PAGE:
52 PIM Sparse Mode Shared Tree PIM-SM is optimized for environments where there are many multipoint data streams.

53 PIM Sparse-Dense Mode PIM Dense Mode PIM Sparse Mode PIM can simultaneously support dense mode operation for some multicast groups and sparse mode operation for others. It turned out that it was more efficient to choose sparse or dense mode on a per-group basis rather than a per-router interface basis. PIM sparse-dense mode allows individual groups to use either sparse or dense mode depending on whether RP information is available for that group. If the router learns RP information for a particular group, it is treated as sparse mode; otherwise, that group is treated as dense mode.

54 Automating Distribution of RP
PIM-SM and PIM sparse-dense modes use various methods, discussed in this section, to automate the distribution of the RP. This mechanism has the following benefits: It eliminates the need to manually configure RP information in every router and switch in the network. It is easy to use multiple RPs within a network to serve different group ranges. It allows load-splitting among different RPs and allows the arrangement of RPs according to the location of group participants. It avoids inconsistency; manual RP configurations may cause connectivity problems, if not configured properly. PIM uses the following mechanisms to automate the distribution of the RP: Auto-RP Bo Auto-RP is a Cisco proprietary protocol for automatically advertising RP-to- group mappings to routers in your PIM network.otstrap router (BSR)

55 Auto-RP Auto-RP automates the distribution of group-to-RP mappings.
I’m the RP Mapping Agent, here are the group-to-RP mappings. (every 60 secs) I’m going to learn about group-to-RP mappings because I am a member of the multicast group, Cisco-RP-discovery. Auto-RP Auto-RP automates the distribution of group-to-RP mappings. defines which multicast groups use which RP. All routers in the PIM network learn about the active group-to-RP mapping from the RP mapping agent by automatically joining the Cisco-RP-discovery ( ) multicast group. The RP mapping agent is the router that sends the authoritative discovery packets that notify other routers which group-to-RP mapping to use (every 60 seconds). Such a role is necessary in the event of conflicts (such as overlapping group- to-RP ranges).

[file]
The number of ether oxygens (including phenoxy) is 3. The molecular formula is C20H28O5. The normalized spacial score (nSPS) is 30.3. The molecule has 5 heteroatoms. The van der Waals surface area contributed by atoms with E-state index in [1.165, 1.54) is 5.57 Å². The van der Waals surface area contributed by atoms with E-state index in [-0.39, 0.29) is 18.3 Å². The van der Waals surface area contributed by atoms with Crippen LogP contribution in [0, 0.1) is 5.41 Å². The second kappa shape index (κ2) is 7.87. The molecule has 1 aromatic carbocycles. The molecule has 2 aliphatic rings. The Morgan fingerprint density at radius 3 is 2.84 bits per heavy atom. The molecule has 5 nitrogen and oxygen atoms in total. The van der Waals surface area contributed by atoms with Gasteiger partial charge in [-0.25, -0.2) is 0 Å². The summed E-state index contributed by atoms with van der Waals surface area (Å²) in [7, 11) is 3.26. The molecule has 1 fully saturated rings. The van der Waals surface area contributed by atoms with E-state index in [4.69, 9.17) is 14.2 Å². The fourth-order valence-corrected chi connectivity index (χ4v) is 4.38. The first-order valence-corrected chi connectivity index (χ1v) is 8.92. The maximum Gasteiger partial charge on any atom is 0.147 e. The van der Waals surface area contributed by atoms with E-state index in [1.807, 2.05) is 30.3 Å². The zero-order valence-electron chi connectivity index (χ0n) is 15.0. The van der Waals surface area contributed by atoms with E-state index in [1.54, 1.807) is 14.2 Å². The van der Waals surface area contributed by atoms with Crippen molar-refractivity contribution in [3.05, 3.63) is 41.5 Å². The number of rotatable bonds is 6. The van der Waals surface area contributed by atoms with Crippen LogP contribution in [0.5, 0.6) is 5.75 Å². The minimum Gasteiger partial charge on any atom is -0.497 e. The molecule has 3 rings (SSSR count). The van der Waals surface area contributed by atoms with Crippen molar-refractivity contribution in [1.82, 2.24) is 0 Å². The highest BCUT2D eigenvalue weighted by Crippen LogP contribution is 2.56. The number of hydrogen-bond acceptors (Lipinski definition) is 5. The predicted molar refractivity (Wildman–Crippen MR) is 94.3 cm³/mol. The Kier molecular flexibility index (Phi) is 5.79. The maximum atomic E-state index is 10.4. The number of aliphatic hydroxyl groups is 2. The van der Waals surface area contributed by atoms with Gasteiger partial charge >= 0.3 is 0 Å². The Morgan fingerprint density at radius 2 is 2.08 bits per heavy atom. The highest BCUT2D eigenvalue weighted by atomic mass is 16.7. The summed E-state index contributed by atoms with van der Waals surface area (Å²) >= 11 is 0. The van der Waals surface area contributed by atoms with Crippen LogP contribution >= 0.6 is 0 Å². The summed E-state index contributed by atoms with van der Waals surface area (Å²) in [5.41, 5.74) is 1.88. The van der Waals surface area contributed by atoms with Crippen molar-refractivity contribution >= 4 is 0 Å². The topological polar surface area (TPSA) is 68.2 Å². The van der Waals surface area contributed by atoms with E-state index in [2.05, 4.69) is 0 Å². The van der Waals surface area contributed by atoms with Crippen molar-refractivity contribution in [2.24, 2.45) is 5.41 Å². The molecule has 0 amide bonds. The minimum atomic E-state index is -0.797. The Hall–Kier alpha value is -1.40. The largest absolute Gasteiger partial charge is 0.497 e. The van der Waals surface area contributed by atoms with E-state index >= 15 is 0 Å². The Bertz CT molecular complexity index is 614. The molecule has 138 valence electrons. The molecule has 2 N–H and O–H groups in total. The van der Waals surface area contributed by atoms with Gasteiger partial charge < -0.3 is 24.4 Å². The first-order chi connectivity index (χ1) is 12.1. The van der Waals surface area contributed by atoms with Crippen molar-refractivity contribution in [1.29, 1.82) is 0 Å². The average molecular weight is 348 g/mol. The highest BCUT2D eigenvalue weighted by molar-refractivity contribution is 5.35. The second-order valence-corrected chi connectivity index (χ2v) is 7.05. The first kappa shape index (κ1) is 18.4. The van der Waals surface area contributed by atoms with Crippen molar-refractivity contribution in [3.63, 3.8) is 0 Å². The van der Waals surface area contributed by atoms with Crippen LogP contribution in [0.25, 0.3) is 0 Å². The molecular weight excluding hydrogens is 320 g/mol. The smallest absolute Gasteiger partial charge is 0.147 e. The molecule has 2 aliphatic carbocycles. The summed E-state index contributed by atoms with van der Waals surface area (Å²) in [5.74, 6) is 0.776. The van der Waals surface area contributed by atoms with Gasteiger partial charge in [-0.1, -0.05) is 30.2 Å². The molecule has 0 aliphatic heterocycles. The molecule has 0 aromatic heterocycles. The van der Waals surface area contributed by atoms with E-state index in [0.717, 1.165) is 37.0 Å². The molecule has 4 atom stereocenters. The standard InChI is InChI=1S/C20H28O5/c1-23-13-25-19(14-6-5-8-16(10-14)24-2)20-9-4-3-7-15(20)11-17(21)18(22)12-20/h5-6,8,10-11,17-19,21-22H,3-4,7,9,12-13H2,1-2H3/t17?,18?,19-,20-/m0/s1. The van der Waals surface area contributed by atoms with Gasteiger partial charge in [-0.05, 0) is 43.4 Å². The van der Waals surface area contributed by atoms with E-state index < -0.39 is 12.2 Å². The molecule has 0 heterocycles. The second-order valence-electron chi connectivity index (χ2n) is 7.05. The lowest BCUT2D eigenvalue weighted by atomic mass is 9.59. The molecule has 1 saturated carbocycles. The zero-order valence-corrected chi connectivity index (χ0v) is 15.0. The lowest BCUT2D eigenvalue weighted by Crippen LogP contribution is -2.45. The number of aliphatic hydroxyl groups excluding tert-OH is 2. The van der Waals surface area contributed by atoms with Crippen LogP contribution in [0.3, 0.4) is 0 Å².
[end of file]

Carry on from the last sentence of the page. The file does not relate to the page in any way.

56 I’m a candidate RPs. I will send this every 60 secs to
I’m a member of the multicast group, Cisco-RP-announce. This will tell me who the candidate RPs are. I’m a candidate RPs. I will send this every 60 secs to Mapping agents also use IP multicast to discover which routers in the network are possible candidate RPs by joining the Cisco-RP-announce ( ) group to receive candidate RP announcements. Candidate RPs send RP-announce multicast messages for the particular groups every 60 seconds. The RP mapping agent uses the information contained in the announcement to create entries in group-to-RP cache. RP mapping agents create only one entry per group. If more than one RP candidate announces the same range, then the RP mapping agent uses the IP address of the RP to break the tie.